It is the beginning of a weekend somewhere, but not for us. We waved goodbye to weekends and a myriad of never-before-appreciated freedoms when we raised our hands and swore to defend the Constitution. The obligation was taken freely, but a commission from the U.S. Air Force Academy is anything but a free ride. The commitment comes at a price paid out over four tumultuous years, followed by serving in far-flung assignments that often put lives on the line.
Our angst was palpable, mixed with the muggy congestion of sweaty bodies and frustrated souls filling the corridor. “Correction please, sir. John Stuart Mill’s quote on war is as follows: ‘War is an ugly thing, but not the ugliest of things; the decayed and degraded state of moral and patriot feeling that thinks nothing is worth war is much worse. A person who has nothing for which he is willing to fight, nothing more important than his own personal safety, is a miserable creature and has no chance of being free unless made and kept so by the exertions of better men than himself.’”
I recited these words, an Academy variation on the original, two years before 11 September 2001, before I became a security-forces officer, before running convoys in Iraq, before being confronted with all the ugliness of war: picking up burned bodies and bloodied children, towns laid waste, back-to-back-to-back deployments, broken families, suicidal troops. As a leader I was responsible not only for what I could control, but also for what I could not. It was all so fast, brutal, and very human—and the Academy prepared me for it.
Only now, years later when the pace of my life has slowed, have I begun to understand how the Academy pulled it off. The answer is not to be found in the Academy catalog any more than in the lofty words directed at my classmates and me by senior officers on our first day at the school, nearly every day after, and on our last day, when we joyously hurled our cadet caps toward the heavens. No, the Academy taught all of us a lesson that we needed the entire four years to fully appreciate: Nothing that matters is easy; nothing that’s easy matters.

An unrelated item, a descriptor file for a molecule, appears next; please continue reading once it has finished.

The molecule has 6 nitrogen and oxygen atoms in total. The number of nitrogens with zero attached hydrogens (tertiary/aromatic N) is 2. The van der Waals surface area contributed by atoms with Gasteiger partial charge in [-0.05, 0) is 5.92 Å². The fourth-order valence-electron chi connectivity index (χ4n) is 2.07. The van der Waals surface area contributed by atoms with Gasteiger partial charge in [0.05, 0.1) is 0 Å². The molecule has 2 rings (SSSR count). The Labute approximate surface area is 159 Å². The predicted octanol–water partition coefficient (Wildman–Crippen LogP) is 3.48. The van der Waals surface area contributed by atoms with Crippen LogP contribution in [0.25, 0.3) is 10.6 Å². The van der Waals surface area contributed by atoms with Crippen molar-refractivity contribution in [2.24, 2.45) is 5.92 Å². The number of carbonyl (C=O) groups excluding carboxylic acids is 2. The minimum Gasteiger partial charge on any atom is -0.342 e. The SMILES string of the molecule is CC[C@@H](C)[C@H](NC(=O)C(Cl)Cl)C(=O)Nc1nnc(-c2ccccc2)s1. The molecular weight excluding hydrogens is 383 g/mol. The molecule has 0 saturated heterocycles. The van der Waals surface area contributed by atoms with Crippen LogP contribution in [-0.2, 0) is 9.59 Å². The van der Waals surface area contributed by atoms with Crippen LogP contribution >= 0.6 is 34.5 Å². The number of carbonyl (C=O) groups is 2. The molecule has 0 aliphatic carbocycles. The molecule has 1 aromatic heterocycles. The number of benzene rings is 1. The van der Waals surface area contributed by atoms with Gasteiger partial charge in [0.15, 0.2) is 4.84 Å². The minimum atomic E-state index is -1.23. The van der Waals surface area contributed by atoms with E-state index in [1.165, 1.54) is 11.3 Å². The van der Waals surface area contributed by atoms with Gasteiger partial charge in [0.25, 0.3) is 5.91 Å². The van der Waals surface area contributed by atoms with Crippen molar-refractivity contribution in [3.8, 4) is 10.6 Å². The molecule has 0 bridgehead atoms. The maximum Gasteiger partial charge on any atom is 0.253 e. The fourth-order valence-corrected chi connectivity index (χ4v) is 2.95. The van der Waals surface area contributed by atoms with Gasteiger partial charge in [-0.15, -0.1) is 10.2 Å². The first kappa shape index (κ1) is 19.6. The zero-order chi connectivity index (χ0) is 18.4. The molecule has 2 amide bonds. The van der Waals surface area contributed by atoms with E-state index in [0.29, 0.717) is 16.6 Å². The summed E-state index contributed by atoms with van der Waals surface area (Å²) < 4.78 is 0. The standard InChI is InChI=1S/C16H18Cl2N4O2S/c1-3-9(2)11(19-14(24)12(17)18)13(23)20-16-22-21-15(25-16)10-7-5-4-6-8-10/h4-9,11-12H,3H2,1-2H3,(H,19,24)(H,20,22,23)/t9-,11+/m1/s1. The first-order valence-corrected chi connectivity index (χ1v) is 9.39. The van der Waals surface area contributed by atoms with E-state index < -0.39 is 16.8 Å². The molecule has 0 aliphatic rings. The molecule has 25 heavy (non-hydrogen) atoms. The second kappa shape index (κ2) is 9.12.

The unforgiving onslaught of freshman year with its rites of passage, boot camp, and Ivy League–level academics set seemingly impossible standards. Nothing much changed over the years that followed. Semester after semester brought another round of tests of knowledge, strength, and character. Our zoo-like existence deteriorated into a co-ed Lord of the Flies . The exertion to battle through another day at the Academy took all the fight I had, but that was the cadet life I knew: to always be fighting. And somehow in the midst of it all, I learned to consider not only how, but why and when to fight.
This is the enduring value of the service academies. They are institutions that unapologetically teach young men and women that there are things worth fighting and dying for. This ethic weaves together not only military service, civic responsibilities, and personal lives, but also composes the texture of our moral fiber.
If I could go back and tell my younger self, the one with her back against the wall, just how ugly war really is, she and the majority of those standing with her would not have cut and run. The service academies remain proving grounds for young people who believe, as I did, that some things are more important than their own personal safety. These are the beliefs based on which we left our youth behind and came into the fullness of the oath we took.